Exam - Moberly Man Takes Special Olympics Coaching Beyond the Court

May 24, 2016

It was mid-afternoon and the athletes of the Magic City Olympians had just taken the court minutes after wolfing down their brown-bag lunches. Coach Jim Thornton stood on the sidelines, shouting tips to his athletes during their first game of the state-level Special Olympics competition. Many of the athletes spent the morning bowling at Fort Leonard Wood, and the exhaustion was starting to show on their faces.

Jim didn’t seem as fazed by the long day as his athletes. But then again, maybe he’s just a bit more used to it. Jim started coaching the team when his son Chris Thornton, now 29, was in high school. The old Magic City Olympians’ coach couldn’t take the team to the state competition, so Jim and his wife Kathy volunteered. From there, it’s history. Jim’s been coaching the team ever since, and Kathy helps out with the paperwork and keeps the team organized.

Coach Jim Thornton cheers on his team, the Magic City Olympians during a basketball game.
Credit Ashley Reese

The team of adults from Moberly, Mo., competes in various sports for the Special Olympics, including basketball, bowling and track and field. Jim said his relationship with the team is fantastic.

“Once they know that you accept them the way they are, then they accept you,” he said. “And once they accept you, well, it’s… you can just be walking down the court or whatever and they’ll come up and give you a hug for no apparent reason. It’s just amazing.”

While Jim and Kathy could have just held an occasional practice and taken the athletes to the standard Special Olympics events, Jim said they decided to take it a step further. In a small town like Moberly, he said it’s important to keep the team active and off the couch. So Jim and Kathy are constantly thinking of new ways to get the athletes together; he said they’ve hosted fishing tournaments, holiday parties and a variety of other events.

The team also meets every Wednesday at Memory Lanes bowling alley in Moberly where even the athletes who don’t compete in bowling get a chance to get out of the house and participate. In fact, Jim said the lanes are open to all people with special needs from 3-5 p.m. on Wednesdays, and the manager gives them a break on prices.

Durrender Fink is one of Jim’s athletes who competes in both bowling and basketball. She’s been on the team for about a year.

“It’s good and I like it and it gives me time to hang out with my friends more,” she said. “And it gives me stuff to do so I’m not at home bored.”

It was last month when the team competed in the Special Olympics Missouri State Indoor Games. The event was held Friday, March 18, through Sunday, March 20, at Fort Leonard Wood and Waynesville High School. The team loaded up into two vans that Thursday night, one driven by Jim and the other by his brother Rick Thornton. The days were long, with wakeup times before 6 a.m. and the days not coming to an end until after 9 p.m. While the athletes yawned off their exhaustion Saturday morning and Rick fell asleep on the bowling alley floor, Jim was running around like the energizer bunny, cheering his athletes on and helping out wherever he was needed.

If Rick had to describe his brother in one sentence, he said it’d actually just be one word: Awesome.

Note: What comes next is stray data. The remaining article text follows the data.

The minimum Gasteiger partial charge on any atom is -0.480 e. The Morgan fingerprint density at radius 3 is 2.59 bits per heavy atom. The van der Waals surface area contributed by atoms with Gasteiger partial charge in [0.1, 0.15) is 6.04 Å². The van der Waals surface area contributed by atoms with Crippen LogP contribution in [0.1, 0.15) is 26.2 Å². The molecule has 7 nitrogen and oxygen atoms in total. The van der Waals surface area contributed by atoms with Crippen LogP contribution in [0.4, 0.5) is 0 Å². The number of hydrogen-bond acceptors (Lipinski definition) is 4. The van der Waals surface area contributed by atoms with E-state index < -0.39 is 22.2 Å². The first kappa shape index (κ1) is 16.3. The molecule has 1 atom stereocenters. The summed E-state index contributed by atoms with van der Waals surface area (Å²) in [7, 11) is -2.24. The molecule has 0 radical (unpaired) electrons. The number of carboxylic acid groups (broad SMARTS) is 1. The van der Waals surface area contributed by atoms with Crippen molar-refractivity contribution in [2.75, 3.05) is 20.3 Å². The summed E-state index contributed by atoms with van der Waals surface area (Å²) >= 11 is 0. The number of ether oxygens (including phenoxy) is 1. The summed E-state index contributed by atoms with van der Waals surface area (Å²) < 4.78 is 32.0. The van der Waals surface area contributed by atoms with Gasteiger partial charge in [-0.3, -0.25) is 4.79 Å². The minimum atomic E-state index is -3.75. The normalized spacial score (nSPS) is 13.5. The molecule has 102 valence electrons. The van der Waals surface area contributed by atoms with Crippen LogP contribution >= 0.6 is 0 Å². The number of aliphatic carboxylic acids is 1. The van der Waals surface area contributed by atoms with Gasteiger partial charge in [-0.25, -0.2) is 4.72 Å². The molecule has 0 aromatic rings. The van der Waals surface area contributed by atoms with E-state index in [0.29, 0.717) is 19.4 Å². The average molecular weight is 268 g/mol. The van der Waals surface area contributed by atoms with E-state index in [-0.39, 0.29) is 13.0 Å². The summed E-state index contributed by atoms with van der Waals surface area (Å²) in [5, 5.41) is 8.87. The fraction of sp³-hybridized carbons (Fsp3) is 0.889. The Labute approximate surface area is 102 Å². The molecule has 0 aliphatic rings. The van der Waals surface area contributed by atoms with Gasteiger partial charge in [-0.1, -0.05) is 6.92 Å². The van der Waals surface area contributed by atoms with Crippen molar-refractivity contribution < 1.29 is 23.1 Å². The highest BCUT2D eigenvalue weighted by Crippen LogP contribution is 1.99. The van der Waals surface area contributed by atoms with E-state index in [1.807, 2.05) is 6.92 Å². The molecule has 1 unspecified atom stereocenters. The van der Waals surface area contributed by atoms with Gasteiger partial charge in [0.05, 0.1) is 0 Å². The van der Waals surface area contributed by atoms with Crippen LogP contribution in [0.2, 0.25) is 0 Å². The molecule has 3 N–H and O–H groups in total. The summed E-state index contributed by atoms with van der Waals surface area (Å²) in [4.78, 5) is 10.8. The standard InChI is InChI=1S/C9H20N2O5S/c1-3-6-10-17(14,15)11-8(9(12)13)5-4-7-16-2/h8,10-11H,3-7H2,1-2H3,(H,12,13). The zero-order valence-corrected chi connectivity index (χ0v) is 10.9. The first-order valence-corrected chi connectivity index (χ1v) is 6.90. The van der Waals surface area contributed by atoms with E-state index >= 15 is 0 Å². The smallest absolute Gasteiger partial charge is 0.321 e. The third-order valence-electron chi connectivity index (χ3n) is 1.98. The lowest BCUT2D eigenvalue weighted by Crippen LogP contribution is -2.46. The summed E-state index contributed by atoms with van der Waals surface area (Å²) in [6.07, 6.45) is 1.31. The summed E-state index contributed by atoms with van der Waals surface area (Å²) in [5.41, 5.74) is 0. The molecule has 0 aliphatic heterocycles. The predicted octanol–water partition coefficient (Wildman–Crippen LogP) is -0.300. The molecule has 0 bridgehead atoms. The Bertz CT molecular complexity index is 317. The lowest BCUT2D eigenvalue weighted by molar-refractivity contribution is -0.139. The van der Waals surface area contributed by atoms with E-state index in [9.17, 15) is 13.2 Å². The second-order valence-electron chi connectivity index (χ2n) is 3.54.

“He is,” Rick laughed. “To do this, and as much of his time as he put in on this… I mean, we’re down here four days, and we’ve been up most 5 o’clock to 10 o’clock, and driving down here, driving back, organizing it all, getting all the paperwork done, and making sure each one gets their place. That’s a pretty good task.”

Rick said Kathy deserves credit too; as husband and wife, they make a pretty good team. Rick said he knows Jim and Kathy got involved with the team because of their son, but now everything they do is for all of the athletes.

“That’s what Kathy was just telling me earlier,” he said. “She said, ‘We’re not doing this for everybody else, we’re doing this for the kids.’”

Rick also described his brother as a second dad to many of the athletes, and Jim said that makes him feel proud.

“It makes me feel proud because I treat all of them like my kids,” he said. “I don’t treat them any different. I try to treat them with the same respect that they give me.”

Jim said his favorite thing about coaching is the athletes. The feeling is mutual. Christopher Stevens is another one of Jim’s athletes. He’s been on the team for almost 8 years.

“I love him so much,” Stevens said. “He’s like a father figure to me. He takes care of us, how he feels something going on inside of me or my teammates too.”

Jim said that even though he’s been coaching some of these athletes for more than a decade now, they still continue to surprise him. When the team competed in Jefferson City for the regional basketball competitions, he said he watched his son and other members make shots he didn’t know they could make.

“Just seeing them do it, then seeing the look on their face when they see the shocked look on my face,” he laughed. “And they just. I don’t know. It’s just an enjoyment seeing them always do better than what they think they can do.”

Jim said he’d rather coach the Magic City Olympians than a high school team.

“I don’t know, maybe I have a special group, I don’t know,” he said. “But they’re so easy to work with, they’re always, and I’m thinking all athletes are out to please their coach and don’t get me wrong I think all of them do, but it seems like these guys just go far beyond- [they do] anything that they can try to do to help out.”